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Proposed Case Study--Domestic Violence
Structural Violence of Economy Affecting Women Victims
of Domestic Violence


     This proposed case study would look at the question, “In what ways does domestic violence have an impact on women who access the system for help, and how does this affect their earning ability?”  Looking at how well a community can meet the needs of a mother who decides to escape intimate violence indicates how easily women can recover and rebuild their lives without the economic support of a partner.  When a community cannot provide needed assistance to women victims and their children, women cannot become self-supporting and so face other means of survival, such as ADFC, another abusive relationship or live in crisis mode because they can’t make ends meet.  


     During marriage and intimate relationships where a woman has been the victim of domestic violence, many women do not have the financial resources to leave because they rely on their partner to provide for themselves and their children.  Many women in abusive relationships cannot provide shelter for themselves and any children they may have, and have many traumas to overcome before they are ready to earn a livable income.  
Even after leaving abusive relationships, women as well as their children are left scarred with little resources to build a life for themselves and many receive AFDC to ensure that there will be food during the month for their children.  It is well known that AFDC offers a barely minimal quality of life.  
     Social policies to address issues of domestic violence, women and poverty are usually written by people with more traditional views of women so that social norms and attitudes about violence against women do not empower women to earn a higher standard of living.  Programs already in place may fall short of providing the multi-faceted needs that women may need to start a productive life for themselves.  A woman faced with a domestic violence situation must overcome many burdens.  She must figure out how to navigate the court system, worry about her safety and the safety of her child(ren), think about unemployment, welfare, work environment, mediation, transportation, therapy and other situations that do not support women’s need to be self-sustaining economically alone and in a short enough period of time to rebound from the effects of domestic violence.  


     The political economy of divorce, as discussed  in the abstract of Demie Kurz’s book; For Richer, For Poorer: Mothers Confront Divorce (1999) looks at 129 mothers who obtained divorces, many who had been victims of domestic violence.  Kurz discusses the impact of violence on women and children’s quality of life after the divorce which continues the power imbalance of their marriages.  Women settle for less financially in their divorce settlements so that they can keep custody of their children.  Thirty-nine percent of divorced women and their children live in poverty in the United States.  The economic impact of divorce as well as the “femininization of poverty” is discussed, leading to Kurz’s recognition of “...a social system that promotes economic inequality between men and women” (Kurz, 1999, p. 5).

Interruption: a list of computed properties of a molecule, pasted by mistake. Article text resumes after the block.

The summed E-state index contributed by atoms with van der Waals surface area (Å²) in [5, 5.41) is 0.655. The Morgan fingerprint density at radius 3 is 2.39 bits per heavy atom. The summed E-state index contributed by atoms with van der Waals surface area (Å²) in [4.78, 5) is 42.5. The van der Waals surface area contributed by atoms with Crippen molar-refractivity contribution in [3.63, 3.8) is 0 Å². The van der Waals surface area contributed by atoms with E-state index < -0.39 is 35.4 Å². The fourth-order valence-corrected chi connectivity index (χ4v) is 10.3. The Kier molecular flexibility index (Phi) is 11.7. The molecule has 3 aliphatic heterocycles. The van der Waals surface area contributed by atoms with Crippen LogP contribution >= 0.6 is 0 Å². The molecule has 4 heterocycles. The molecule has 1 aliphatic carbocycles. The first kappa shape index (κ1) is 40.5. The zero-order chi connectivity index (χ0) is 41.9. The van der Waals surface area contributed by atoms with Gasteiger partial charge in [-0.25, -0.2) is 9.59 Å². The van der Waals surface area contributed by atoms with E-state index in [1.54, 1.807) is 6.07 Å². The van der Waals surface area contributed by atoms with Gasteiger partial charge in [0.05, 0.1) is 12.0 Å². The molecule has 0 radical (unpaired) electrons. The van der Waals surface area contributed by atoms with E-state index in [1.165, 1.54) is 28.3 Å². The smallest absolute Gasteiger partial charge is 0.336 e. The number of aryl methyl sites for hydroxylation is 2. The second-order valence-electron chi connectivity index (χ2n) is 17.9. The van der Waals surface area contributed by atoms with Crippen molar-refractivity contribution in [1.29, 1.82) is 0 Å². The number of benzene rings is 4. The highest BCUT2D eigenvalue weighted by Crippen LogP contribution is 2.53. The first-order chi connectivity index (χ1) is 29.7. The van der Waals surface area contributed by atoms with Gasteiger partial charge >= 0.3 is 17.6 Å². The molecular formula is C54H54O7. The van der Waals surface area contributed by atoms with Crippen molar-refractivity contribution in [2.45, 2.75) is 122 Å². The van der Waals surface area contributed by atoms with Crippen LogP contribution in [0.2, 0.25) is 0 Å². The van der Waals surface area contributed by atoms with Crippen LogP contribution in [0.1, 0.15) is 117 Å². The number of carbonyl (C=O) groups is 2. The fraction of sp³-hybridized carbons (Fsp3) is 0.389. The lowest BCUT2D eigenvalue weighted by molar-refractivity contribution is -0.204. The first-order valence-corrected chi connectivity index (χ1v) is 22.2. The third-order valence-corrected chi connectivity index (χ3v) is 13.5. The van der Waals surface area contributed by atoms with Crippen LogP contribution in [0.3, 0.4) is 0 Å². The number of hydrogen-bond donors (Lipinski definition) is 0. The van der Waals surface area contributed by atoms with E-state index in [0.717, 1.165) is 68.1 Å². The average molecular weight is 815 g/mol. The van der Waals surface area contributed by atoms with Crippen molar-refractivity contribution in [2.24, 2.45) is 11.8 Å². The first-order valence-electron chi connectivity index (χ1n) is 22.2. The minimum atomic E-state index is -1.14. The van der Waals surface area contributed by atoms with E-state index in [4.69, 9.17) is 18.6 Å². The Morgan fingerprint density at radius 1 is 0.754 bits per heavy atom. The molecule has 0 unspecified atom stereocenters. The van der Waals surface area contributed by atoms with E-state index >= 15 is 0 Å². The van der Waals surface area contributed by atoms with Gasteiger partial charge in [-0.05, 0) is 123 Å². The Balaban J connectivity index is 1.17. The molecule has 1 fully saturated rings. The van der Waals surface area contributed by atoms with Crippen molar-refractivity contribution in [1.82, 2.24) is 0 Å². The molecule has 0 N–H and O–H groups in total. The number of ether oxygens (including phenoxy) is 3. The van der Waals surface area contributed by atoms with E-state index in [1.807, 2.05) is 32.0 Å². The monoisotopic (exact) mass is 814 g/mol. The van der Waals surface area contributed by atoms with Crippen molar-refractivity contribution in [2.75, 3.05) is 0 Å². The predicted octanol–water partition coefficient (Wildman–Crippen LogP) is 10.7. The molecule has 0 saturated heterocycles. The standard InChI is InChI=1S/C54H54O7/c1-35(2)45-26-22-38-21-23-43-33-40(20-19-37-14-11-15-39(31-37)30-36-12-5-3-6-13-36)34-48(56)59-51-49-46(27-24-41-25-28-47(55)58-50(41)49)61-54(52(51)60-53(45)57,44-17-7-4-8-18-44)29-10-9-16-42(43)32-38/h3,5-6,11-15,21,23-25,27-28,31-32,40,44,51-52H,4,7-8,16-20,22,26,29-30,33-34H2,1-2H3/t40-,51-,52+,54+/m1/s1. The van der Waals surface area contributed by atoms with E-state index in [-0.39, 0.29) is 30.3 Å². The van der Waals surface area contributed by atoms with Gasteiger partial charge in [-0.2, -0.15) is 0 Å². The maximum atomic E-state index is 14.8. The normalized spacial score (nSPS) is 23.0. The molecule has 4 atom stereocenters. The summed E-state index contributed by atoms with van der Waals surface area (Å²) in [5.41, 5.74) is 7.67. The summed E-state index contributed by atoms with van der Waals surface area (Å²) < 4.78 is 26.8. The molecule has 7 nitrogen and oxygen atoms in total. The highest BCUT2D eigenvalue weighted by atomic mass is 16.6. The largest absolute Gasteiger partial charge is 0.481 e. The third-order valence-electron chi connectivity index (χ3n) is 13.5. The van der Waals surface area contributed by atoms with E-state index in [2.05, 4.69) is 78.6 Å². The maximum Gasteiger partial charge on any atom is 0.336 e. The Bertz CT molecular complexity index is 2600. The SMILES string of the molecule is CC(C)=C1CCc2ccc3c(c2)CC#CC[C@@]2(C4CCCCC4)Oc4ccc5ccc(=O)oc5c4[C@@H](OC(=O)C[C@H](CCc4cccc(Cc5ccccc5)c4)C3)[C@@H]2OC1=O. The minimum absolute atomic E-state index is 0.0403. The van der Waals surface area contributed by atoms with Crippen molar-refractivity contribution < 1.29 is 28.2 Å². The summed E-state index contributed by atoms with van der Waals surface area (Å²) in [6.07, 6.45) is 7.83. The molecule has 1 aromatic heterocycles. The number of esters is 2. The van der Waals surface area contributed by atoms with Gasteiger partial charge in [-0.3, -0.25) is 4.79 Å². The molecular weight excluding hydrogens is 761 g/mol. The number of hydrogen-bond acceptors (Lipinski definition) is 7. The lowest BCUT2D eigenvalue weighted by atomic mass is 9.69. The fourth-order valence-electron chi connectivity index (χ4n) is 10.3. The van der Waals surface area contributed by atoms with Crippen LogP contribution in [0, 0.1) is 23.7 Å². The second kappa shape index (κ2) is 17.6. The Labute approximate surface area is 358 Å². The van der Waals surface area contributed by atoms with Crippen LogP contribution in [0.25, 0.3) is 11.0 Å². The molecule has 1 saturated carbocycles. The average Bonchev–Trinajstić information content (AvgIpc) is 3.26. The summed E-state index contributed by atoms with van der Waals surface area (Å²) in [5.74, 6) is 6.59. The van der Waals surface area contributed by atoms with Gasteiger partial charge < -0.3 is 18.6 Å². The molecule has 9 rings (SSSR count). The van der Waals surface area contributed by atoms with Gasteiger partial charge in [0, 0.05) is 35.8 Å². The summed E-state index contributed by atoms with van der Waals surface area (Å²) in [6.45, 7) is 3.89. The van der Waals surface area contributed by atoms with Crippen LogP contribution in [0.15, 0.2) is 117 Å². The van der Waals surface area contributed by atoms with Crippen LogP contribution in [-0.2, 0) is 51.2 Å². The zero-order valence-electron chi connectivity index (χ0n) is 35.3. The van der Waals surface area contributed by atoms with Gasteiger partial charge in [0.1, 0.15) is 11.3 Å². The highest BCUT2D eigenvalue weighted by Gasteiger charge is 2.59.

The cost of abuse related absenteeism of women on the job, work time losses due to stress-related illnesses, emergency room visits and hospitalizations as well as time off work by mothers attending to children suffering from the traumatic experiences of witnessing domestic violence, costs our country’s economy countless billions of dollars .  
     The effects of male violence on women’s participation in the labor force lead to unemployment and health problems in women, as well as higher rates of women’s receiving welfare.  Susan Lloyd and Nina Taluc’s article, “The effects of male violence on female employment”(1997) found that domestic violence did impact women’s earning power.  Lloyd and Taluc point out that abused women experience more unemployment, more job turnover, more physical and mental health problems, had lower personal incomes, and received public assistance more often than women who had not experienced domestic violence in their adulthood.  Their study found that of women in their sample of 824 low-income women, “Women ...receiving AFDC also reported significantly higher levels of violence and coercion in their intimate relationships than women who did not receive public assistance” (Lloyd & Tulac, 1999, p. 10).  More than twice the number (19.5%) of AFDC recipients experienced severe aggression in the past twelve months than those women who had not (8.1%).  
     The recent regulations mandating AFDC recipients to return to work within a few years make earning a livable income for single mothers especially difficult.  Women participating in reaching higher educational goals as well as progressive job skills and education about money matters would give battered women trying to support themselves and their children a better chance of achieving a higher quality of life.
     The National Coalition for the Homeless published a fact sheet that discusses women leaving abusive relationships being forced to choose living on the streets or staying in abusive relationships (NCH Fact Sheet #8, April 1999).  Because shelters are often full and because of long waiting lists for assisted housing and the lack of affordable housing, 50% of homeless women and children were found to be fleeing abuse in a Ford Foundation study in 1990.  This NCH fact sheet also reports that in 1998, an estimated 32% of requests for shelter by homeless families were denied due to lack of resources (U.S. Conference of Mayors, 1998).